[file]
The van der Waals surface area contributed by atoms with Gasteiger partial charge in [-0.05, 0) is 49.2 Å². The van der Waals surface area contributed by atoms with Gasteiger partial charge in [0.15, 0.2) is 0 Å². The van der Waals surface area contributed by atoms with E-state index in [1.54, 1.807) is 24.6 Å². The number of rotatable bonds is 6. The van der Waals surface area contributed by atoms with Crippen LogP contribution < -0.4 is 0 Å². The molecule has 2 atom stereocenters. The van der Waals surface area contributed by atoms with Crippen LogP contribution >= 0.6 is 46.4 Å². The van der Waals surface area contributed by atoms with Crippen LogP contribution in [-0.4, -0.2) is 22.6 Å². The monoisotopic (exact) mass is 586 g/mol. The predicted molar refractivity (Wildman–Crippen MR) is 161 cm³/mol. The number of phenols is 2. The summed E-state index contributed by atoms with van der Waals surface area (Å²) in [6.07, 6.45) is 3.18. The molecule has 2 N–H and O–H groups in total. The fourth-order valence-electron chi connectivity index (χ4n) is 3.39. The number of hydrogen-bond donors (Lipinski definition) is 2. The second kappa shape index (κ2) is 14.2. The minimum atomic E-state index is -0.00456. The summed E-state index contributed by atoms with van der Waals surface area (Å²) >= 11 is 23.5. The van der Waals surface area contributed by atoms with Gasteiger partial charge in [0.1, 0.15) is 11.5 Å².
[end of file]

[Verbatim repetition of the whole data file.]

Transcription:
The van der Waals surface area contributed by atoms with Gasteiger partial charge in [-0.05, 0) is 49.2 Å². The van der Waals surface area contributed by atoms with Gasteiger partial charge in [0.15, 0.2) is 0 Å². The van der Waals surface area contributed by atoms with E-state index in [1.54, 1.807) is 24.6 Å². The number of rotatable bonds is 6. The van der Waals surface area contributed by atoms with Crippen LogP contribution < -0.4 is 0 Å². The molecule has 2 atom stereocenters. The van der Waals surface area contributed by atoms with Crippen LogP contribution >= 0.6 is 46.4 Å². The van der Waals surface area contributed by atoms with Crippen LogP contribution in [-0.4, -0.2) is 22.6 Å². The monoisotopic (exact) mass is 586 g/mol. The predicted molar refractivity (Wildman–Crippen MR) is 161 cm³/mol. The number of phenols is 2. The summed E-state index contributed by atoms with van der Waals surface area (Å²) in [6.07, 6.45) is 3.18. The molecule has 2 N–H and O–H groups in total. The fourth-order valence-electron chi connectivity index (χ4n) is 3.39. The number of hydrogen-bond donors (Lipinski definition) is 2. The second kappa shape index (κ2) is 14.2. The minimum atomic E-state index is -0.00456. The summed E-state index contributed by atoms with van der Waals surface area (Å²) >= 11 is 23.5. The van der Waals surface area contributed by atoms with Gasteiger partial charge in [0.1, 0.15) is 11.5 Å².